Lessons learned from the real world application of the bowtie method
Risk assessment lies at the heart of risk management and one of the most powerful and increasingly popular risk assessment techniques is the bow-tie method. Its strength is that it goes beyond the usual risk assessment ‘snapshot’ and highlights the links between risk controls and the underlying management system. It is an excellent demonstration tool, but is also well-suited to communicating risk issues to non-specialists.
Bow-ties originated as a method for assessing hazard and operational risks. The Royal Dutch/Shell Group was the first major company to integrate the total bow-tie method into its business practices and is credited with developing the technique which is widely used today. Use of bow-ties has subsequently spread between companies, industries, countries and from industry to regulator. Their application has extended across all risks, including financial, strategic, security, quality, business interruption, political, human resources, design and project risk.
The method for building a bow-tie diagram is well-documented, and involves asking a structured set of questions in a logical sequence to build up the diagram step by step (Figure 1). The completed bow-tie illustrates the hazard, its causes and consequences, and the controls in place to minimise the risk. Facilitated workshops involving people who are regularly confronted with the hazards have proven to be the most effective way of identifying real controls and capturing current practice.
“The main benefit for me is the simple pictorial representation, giving an almost instant top level view on the adequacy of prevenative measures.”
PRACTICAL USES AND BENEFITS
Demonstration – Bow-ties are used to demonstrate that hazards are being controlled, and that there is a direct link between the controls and elements of the management system. For example, bow-ties have been used successfully in safety reports produced for compliance with the UK onshore chemical industry Control of Major Accident Hazard (COMAH) Regulations.
There are other ways of demonstrating this link (e.g. simple tables) but the bow-tie provides a clear graphical illustration which is easy to understand.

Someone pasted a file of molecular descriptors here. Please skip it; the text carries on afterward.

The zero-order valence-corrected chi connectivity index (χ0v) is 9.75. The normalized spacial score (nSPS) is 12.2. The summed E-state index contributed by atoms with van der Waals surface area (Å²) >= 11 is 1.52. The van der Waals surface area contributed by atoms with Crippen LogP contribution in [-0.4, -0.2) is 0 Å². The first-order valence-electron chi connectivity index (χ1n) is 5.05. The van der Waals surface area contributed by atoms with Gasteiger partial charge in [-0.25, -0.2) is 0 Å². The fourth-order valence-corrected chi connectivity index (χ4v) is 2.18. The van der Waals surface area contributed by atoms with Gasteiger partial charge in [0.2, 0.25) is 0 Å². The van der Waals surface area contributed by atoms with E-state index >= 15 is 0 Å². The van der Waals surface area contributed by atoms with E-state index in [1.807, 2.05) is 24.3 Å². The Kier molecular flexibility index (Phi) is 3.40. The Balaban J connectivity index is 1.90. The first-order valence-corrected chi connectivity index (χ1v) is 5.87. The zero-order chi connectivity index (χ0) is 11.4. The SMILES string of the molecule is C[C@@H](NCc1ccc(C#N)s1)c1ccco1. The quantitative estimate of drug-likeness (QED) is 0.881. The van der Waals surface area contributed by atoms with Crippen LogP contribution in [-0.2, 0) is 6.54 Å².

Communication – The diagram is understood by personnel at all levels of an organisation, including those who are not connected with the day-to-day operation being assessed. The bow-tie can be displayed on posters highlighting key risk control issues. Pocket books and leaflets have also been produced for dissemination of the risk management message, and web-based bow-ties form part of on-line training and information systems. The graphical-based approach is easy to implement with multi-national teams.
It is not necessary to use sophisticated techniques to get the most from the bow-tie method. Talking through the components of a particular scenario whilst sketching a bow-tie layer by layer can clearly illustrate how the hazard is managed.
Organisational improvements – Bowties can highlight areas where organisational control is weak, enabling proactive, sustainable strategies for reducing risk to be targeted on these areas. Bow-ties have also been used to ensure that critical controls do not ‘fall through the cracks’ after a company reorganisation. Bow-ties can be used during incident investigations to identify organisational weaknesses that allowed risk controls to fail.
Procedures and competence – A completed bow-tie analysis includes a list of critical tasks undertaken to assure the ongoing integrity of risk controls. The tasks can be used to verify the adequacy of a company’s competence assurance system; the competencies defined for each role should align with the bow-tie controls. Bow-ties have also been used to manage handover/new-starter responsibilities.
Critical systems – Systems which prevent, detect, control or mitigate a hazardous event are deemed ‘critical’. Such systems are clearly illustrated along the threat and consequence branches of the bow-tie and can be linked to defined performance standards and means of verification.
‘Future proof’ risk management – Unlike other risk assessment techniques, the bow-tie illustrates not only what controls are currently in place, but, through the use of critical tasks, why they will still be there tomorrow.
Ownership – Bow-tie workshops stimulate communication between key stakeholders who all have a role to play in managing risk. Bow-ties focus on risk management at the operational level for use by operational people, rather than technical risk specialists. All staff can see why what they do is critical for risk control.
Auditable trail – Bow-tie diagrams and critical task lists provide a protocol for auditing management arrangements.
Bow-ties provide a clear visualisation of the relationships between the causes of business upsets, escalation to a range of possible outcomes, and controls which prevent the event from occurring and limit the consequences. More importantly, the controls are linked to tasks, procedures, responsible individuals and competencies, thereby identifying how the management system provides assurance that risks will continue to be properly managed.
The benefits of using bow-tie diagrams for risk management have been realised by organisations world-wide across a variety of business sectors.
“This is the way you make your risk management case real and day to day.”
This article first appeared in RISKworld Issue 6.
Related consulting services:
Subscribe to Risktec publications
Please use this form to subscribe to RISKworld. You will also receive exclusive access to the Risktec Essentials series, plus notifications of new events and publications.